NPR host Michele Norris steps down from All Things Considered as husband becomes Obama advisor
NPR host Michele Norris will temporarily step down from her role as host of the evening newscast All Things Considered after this week, as her husband accepts a senior advisor role in the re-election campaign of President Barack Obama. Instead, she'll work on other reporting projects until after the election.
Norris, 50, sent a memo to co-workers at NPR this morning announcing the change, which she said was a mutual decision. Her husband, Baltimore native and attorney Broderick Johnson, has a long history of working in Democratic political circles, from work in the Clinton White House to time spent as an informal advisor to the Obama campaign in 2008.
The move also comes as NPR faces continuing scrutiny for its stances on the outside activities of people connected to the outlet. Last week, Lisa Simeone, a freelance host of two shows airing on NPR, found herself dropped as host of the audio documentary show Soundprint after news broke that she was also the spokeswoman for the Washington D.C. branch of the Occupy Wall Street movement.
NPR also stopped distributing another show Simeone hosts, World of Opera, that is produced by North Carolina station WDAV.
Simeone's controversies brought cries of a double standard or unfairly disciplining someone who doesn't cover politics. But supporters of NPR's position said the outlet's ethics codes apply to all, regardless of freelance or full time status, or what they cover.
This isn't the first time NPR has faced this issue with Norris. Back in 2004, when her husband was an advisor to the presidential campaign of Democratic nominee John Kerry, management decided to keep Norris off of political interviews and stories without telling listeners why.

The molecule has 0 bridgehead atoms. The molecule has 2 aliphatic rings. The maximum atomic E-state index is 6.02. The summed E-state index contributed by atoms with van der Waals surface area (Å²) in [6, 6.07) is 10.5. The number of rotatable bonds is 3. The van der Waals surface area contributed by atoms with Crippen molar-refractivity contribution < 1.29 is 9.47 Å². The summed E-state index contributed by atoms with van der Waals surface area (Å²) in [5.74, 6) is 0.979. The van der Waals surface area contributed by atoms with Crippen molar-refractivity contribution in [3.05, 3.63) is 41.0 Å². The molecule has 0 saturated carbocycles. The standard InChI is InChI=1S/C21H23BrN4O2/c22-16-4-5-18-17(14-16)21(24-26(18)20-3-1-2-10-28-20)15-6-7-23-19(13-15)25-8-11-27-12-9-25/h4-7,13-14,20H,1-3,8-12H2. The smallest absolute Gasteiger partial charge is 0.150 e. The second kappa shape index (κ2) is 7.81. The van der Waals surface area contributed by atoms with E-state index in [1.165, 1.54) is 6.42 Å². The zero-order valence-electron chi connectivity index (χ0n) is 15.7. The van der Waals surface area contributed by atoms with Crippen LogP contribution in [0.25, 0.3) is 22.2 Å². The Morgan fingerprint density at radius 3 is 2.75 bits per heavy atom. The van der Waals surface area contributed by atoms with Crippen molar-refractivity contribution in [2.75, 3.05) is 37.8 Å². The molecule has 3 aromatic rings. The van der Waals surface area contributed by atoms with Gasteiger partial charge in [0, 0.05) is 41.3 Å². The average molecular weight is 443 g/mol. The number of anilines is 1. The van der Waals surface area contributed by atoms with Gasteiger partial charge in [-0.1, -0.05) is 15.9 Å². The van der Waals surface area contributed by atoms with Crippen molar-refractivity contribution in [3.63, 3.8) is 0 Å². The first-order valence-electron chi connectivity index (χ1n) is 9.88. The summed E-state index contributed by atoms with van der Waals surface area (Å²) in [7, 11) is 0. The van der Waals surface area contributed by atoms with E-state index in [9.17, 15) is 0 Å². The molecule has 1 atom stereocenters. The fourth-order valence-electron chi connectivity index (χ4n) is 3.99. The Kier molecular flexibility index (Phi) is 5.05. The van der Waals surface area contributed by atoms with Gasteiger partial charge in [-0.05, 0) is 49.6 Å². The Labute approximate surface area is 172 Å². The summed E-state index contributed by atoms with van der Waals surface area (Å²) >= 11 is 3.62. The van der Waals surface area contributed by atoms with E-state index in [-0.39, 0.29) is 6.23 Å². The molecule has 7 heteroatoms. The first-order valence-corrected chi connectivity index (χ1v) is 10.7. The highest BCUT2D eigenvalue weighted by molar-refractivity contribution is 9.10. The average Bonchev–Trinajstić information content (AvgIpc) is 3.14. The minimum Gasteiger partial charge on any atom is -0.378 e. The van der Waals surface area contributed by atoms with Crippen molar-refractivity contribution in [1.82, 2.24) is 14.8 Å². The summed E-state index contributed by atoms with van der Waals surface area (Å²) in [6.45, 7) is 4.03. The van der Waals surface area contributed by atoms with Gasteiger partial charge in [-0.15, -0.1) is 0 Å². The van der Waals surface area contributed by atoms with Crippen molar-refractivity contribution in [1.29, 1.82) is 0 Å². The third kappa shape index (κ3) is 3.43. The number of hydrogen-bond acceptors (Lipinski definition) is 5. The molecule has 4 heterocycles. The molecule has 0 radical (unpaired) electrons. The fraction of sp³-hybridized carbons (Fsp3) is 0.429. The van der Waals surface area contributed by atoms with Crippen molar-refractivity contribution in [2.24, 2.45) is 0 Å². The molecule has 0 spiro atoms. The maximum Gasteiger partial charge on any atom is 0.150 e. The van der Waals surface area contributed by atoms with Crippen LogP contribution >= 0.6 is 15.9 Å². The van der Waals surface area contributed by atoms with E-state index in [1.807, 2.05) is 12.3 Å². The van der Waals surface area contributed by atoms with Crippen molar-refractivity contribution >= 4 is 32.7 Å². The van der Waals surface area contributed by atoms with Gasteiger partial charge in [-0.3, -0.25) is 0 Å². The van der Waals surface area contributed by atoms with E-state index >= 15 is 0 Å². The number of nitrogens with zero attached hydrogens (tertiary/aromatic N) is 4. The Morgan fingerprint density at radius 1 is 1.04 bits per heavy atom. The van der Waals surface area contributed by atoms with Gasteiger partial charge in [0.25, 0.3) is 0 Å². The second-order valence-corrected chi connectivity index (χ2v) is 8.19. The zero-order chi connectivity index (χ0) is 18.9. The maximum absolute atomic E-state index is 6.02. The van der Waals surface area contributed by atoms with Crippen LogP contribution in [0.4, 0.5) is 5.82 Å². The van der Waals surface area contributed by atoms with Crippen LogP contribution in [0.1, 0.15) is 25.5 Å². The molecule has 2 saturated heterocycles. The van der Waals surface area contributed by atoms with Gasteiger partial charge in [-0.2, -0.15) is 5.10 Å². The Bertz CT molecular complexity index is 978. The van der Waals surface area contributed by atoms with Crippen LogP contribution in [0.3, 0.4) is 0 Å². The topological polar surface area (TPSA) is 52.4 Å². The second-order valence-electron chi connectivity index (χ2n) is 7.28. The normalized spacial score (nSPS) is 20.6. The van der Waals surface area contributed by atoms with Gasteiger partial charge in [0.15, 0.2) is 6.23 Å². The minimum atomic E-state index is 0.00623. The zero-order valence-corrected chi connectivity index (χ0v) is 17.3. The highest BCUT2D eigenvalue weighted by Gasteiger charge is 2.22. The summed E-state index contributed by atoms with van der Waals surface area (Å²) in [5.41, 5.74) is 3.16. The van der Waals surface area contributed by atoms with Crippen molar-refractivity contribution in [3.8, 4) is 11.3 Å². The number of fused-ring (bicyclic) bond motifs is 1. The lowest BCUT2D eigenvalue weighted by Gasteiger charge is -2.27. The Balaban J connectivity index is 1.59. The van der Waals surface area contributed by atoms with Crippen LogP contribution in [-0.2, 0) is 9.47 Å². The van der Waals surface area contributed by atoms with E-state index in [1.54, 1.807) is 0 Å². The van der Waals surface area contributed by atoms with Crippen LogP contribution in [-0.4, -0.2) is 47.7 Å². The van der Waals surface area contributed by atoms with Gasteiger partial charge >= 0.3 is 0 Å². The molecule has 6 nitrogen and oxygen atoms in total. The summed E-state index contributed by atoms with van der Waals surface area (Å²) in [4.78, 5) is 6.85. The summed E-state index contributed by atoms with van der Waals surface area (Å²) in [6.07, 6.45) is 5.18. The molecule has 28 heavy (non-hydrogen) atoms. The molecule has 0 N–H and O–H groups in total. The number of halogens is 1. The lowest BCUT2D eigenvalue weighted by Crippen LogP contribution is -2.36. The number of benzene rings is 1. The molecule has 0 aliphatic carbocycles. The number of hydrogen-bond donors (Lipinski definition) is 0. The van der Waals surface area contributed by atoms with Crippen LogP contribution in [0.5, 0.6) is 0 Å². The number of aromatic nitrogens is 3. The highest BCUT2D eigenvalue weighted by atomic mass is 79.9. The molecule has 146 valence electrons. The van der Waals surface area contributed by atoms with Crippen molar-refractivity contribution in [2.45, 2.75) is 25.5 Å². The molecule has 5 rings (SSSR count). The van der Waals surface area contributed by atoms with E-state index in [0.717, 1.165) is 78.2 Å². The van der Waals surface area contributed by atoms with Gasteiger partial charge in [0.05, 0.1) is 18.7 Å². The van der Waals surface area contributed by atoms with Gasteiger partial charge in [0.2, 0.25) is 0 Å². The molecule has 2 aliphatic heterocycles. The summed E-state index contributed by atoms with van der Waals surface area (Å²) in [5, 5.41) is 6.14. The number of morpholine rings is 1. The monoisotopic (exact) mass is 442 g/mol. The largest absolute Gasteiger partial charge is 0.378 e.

After the 2004 election, then-ombudsman Jeffrey Dvorkin wrote a column on the issue wondering if a spouse's employment really should affect what a journalist can cover at NPR.
But, just one year removed from the controversial decision to fire news analyst Juan Williams over opinions he expressed in another job on Fox News Channel, NPR is in a position where all of its major personalities and their ethical connections are under increased scrutiny.
Norris came to NPR in 2002 after nearly ten years as a correspondent for ABC News, making history as the first black woman to host a weekday news program at NPR.
(full disclosure: I create commentaries for NPR on television each month as a freelance contributor)
Below is the memo NPR staff received earlier today from the host:
I need to share some news and I wanted to make sure my NPR family heard this first. Last week, I told news management that my husband, Broderick Johnson, has just accepted a senior advisor position with the Obama Campaign.
After careful consideration, we decided that Broderick's new role could make it difficult for me to continue hosting ATC. Given the nature of Broderick's position with the campaign and the impact that it will most certainly have on our family life, I will temporarily step away from my hosting duties until after the 2012 elections.
I will be leaving the host chair at the end of this week, but I'm not going far. I will be wearing a different hat for a while, producing signature segments and features and working on new reporting projects. While I will of course recuse myself from all election coverage, there's still an awful lot of ground that I can till in this interim role.
This has all happened very quickly, but working closely with NPR management, we’ve been able to make a plan that serves the show, honors the integrity of our news organization and is best for me professionally and personally.
I will certainly miss hosting, but I will remain part of the ATC team and I look forward to contributing to our show and NPR in new and exciting ways.
My very best,